History of Squash

Squash developed from at least five other sports involving rackets, gloves and balls with roots going as far back as the early 1500's in France. The game that we know and play today started in 1864 at Harrow, a school in England, but they adopted the game from Fleet Prison in London.

The first squash court in North America appeared at St. Paul's School in New Hampshire in 1884. In 1904 in Philadelphia, Pennsylvania, the earliest national association of squash in the world was formed as the United States Squash Racquets Association (USSRA), now known as US-Squash. This version of the game used a hard ball, and became known as 'hardball' squash.

In the UK, it was not until the 1920's that the 'Royal Automobile Club' (RAC) hosted a meeting and defined the game of 'softball' squash, and the English 'Squash Rackets Association' (SRA) was formed soon after.

In America, the 'hardball' version of squash was deprecated in favor of the 'softball' (international) version of the game in the 1990's. Now squash is growing in the USA at the high school, university and international levels - the US now has several players in the world top 50.

The detailed FULL history of squash.

Squash is a popular international game and it's easy to understand why. It is an energetic game perfect for both beginners and experts, because it's simple to pick up for a beginner (anyone can hit a ball against a wall) and a challenge to master. Squash provides an exciting alternative to tennis, badminton and racquetball, often combining the best elements of all these games.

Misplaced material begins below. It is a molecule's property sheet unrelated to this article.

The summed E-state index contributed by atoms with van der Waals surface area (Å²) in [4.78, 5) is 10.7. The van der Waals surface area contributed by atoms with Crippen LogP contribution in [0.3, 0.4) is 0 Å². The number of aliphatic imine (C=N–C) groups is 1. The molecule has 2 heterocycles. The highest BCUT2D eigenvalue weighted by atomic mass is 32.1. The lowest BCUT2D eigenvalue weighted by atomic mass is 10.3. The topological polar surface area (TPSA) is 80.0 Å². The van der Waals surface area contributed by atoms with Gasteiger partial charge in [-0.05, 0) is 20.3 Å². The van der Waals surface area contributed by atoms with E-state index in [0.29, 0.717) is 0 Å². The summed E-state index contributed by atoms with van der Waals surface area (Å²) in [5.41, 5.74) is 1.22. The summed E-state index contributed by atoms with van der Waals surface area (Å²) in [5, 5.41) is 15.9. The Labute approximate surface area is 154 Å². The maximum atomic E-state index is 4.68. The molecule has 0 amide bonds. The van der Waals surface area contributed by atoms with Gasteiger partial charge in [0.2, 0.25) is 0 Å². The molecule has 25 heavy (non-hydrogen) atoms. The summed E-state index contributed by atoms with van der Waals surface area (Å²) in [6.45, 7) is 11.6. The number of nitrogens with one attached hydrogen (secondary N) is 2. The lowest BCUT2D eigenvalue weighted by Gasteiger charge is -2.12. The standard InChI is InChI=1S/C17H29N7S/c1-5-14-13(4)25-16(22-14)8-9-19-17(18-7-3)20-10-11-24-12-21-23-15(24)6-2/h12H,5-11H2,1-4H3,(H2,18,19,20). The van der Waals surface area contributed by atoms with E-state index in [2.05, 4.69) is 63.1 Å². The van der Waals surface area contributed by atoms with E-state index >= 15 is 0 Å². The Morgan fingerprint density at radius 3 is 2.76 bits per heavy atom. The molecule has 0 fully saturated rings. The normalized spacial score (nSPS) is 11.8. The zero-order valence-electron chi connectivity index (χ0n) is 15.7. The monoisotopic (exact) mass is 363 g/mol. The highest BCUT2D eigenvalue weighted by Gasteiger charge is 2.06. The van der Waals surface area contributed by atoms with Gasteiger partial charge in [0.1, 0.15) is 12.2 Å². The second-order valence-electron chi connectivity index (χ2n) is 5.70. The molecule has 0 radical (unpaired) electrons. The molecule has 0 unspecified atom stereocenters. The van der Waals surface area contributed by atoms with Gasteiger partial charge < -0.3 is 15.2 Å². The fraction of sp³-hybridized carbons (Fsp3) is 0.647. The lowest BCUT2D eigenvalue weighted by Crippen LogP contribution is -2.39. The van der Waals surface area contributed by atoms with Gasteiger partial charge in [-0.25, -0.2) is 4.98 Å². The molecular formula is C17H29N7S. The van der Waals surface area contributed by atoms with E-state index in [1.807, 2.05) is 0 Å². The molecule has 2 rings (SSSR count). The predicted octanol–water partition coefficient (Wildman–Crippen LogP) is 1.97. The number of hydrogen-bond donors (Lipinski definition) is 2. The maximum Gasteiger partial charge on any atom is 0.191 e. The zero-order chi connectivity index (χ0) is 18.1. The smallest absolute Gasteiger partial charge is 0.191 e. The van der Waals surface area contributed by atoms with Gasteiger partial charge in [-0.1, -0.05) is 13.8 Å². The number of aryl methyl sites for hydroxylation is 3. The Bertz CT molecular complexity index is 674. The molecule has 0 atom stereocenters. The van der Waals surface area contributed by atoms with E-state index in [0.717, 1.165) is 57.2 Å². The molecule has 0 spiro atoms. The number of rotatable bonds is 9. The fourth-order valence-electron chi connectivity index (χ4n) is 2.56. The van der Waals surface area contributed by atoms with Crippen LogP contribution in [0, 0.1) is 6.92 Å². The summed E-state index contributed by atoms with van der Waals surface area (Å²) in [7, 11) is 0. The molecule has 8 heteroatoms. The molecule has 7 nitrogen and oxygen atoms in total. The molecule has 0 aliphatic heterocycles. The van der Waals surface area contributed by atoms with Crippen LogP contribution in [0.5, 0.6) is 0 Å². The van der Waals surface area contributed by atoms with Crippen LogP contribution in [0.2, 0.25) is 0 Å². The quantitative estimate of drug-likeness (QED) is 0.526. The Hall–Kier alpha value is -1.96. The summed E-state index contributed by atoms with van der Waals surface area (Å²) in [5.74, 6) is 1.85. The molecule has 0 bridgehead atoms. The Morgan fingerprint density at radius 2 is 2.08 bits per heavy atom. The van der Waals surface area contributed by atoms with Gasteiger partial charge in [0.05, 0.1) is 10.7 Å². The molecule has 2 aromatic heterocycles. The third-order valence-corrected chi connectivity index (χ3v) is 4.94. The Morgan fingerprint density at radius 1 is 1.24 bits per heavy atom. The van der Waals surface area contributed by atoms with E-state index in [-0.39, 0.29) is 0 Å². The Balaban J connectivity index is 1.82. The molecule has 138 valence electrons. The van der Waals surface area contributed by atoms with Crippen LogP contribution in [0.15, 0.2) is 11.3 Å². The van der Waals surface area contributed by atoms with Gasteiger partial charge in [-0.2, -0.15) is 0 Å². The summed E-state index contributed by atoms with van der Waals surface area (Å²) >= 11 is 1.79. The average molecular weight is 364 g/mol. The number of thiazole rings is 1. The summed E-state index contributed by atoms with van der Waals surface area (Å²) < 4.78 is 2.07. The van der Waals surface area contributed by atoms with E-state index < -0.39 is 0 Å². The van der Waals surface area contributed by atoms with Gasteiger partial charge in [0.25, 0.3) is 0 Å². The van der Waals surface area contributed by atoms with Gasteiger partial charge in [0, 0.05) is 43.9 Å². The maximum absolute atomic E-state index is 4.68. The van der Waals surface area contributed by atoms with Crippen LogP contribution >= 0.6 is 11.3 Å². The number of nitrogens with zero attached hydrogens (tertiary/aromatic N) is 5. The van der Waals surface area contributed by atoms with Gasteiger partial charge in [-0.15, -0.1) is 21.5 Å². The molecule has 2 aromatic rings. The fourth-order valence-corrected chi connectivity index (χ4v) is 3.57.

Playing Squash

Squash has a quick learning curve and many people find themselves hooked after just one short game. As an indoor sport it has the added attraction of being completely independent of weather conditions.

One of the main attractions of squash is that it provides an excellent cardiovascular workout. Most players will get all the exercise and enjoyment they need in just a couple of squash games per week. A player may expend from 600 to 1000 calories (2.5 to 4.2 kJ) per hour, which is significantly more than most other sports and over 70% more than either general tennis or racquetball.

See The Fitness Formula.

Combining that physical workout with the tremendous strategical battle that occurs between the players (squash is often described as 'playing chess at 100mph') made squash the sport of choice for the British army and airforce. Being an indoor game (so uneffected by the weather) and only requiring a small area and little equipment, squash was easilly transported around the world by the army.

Forbes magazine compiled a list of the 'Ten Healthiest Sports' and guess which one came out on top - SQUASH !
In 2003 they wrote:

The preferred game of Wall Street has convenience on its side, as 30 minutes on the squash court provides an impressive cardio respiratory workout. Extended rallies and almost constant running builds muscular strength and endurance in the lower body, while lunges, twists and turns increase flexibility in the back and abdomen. "For people just getting into the game, it's almost too much to sustain, but once you get there, squash is tremendous," says Paul Assaiante, head coach of the five-time defending national intercollegiate champion men's squash team at Trinity College in Hartford, Conn…

The sports were (in order): Squash, Rowing, Rock Climbing, Swimming, Cross-country Skiing, Basketball, Cycling, Running, Modern Pentathlon and Boxing.

See the Forbes Article.

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